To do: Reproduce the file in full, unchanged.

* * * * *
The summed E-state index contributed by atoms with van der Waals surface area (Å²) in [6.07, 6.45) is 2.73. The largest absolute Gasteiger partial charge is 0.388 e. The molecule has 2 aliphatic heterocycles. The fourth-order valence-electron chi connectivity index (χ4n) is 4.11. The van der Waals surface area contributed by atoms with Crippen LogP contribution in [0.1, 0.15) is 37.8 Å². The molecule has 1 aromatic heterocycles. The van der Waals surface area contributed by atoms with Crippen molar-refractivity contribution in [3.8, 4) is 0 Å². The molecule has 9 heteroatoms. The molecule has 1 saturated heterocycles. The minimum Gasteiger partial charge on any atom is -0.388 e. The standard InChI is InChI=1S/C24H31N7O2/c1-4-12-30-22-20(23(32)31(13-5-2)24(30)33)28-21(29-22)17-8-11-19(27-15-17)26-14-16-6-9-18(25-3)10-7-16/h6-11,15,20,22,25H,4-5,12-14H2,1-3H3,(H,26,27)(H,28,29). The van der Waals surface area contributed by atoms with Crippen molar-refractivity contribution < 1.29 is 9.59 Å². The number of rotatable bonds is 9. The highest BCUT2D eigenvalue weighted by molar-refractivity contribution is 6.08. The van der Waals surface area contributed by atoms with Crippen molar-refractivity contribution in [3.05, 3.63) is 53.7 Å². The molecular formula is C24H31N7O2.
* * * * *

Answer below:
The summed E-state index contributed by atoms with van der Waals surface area (Å²) in [6.07, 6.45) is 2.73. The largest absolute Gasteiger partial charge is 0.388 e. The molecule has 2 aliphatic heterocycles. The fourth-order valence-electron chi connectivity index (χ4n) is 4.11. The van der Waals surface area contributed by atoms with Crippen LogP contribution in [0.1, 0.15) is 37.8 Å². The molecule has 1 aromatic heterocycles. The van der Waals surface area contributed by atoms with Crippen molar-refractivity contribution in [3.8, 4) is 0 Å². The molecule has 9 heteroatoms. The molecule has 1 saturated heterocycles. The minimum Gasteiger partial charge on any atom is -0.388 e. The standard InChI is InChI=1S/C24H31N7O2/c1-4-12-30-22-20(23(32)31(13-5-2)24(30)33)28-21(29-22)17-8-11-19(27-15-17)26-14-16-6-9-18(25-3)10-7-16/h6-11,15,20,22,25H,4-5,12-14H2,1-3H3,(H,26,27)(H,28,29). The van der Waals surface area contributed by atoms with Crippen molar-refractivity contribution < 1.29 is 9.59 Å². The number of rotatable bonds is 9. The highest BCUT2D eigenvalue weighted by molar-refractivity contribution is 6.08. The van der Waals surface area contributed by atoms with Crippen molar-refractivity contribution in [3.05, 3.63) is 53.7 Å². The molecular formula is C24H31N7O2.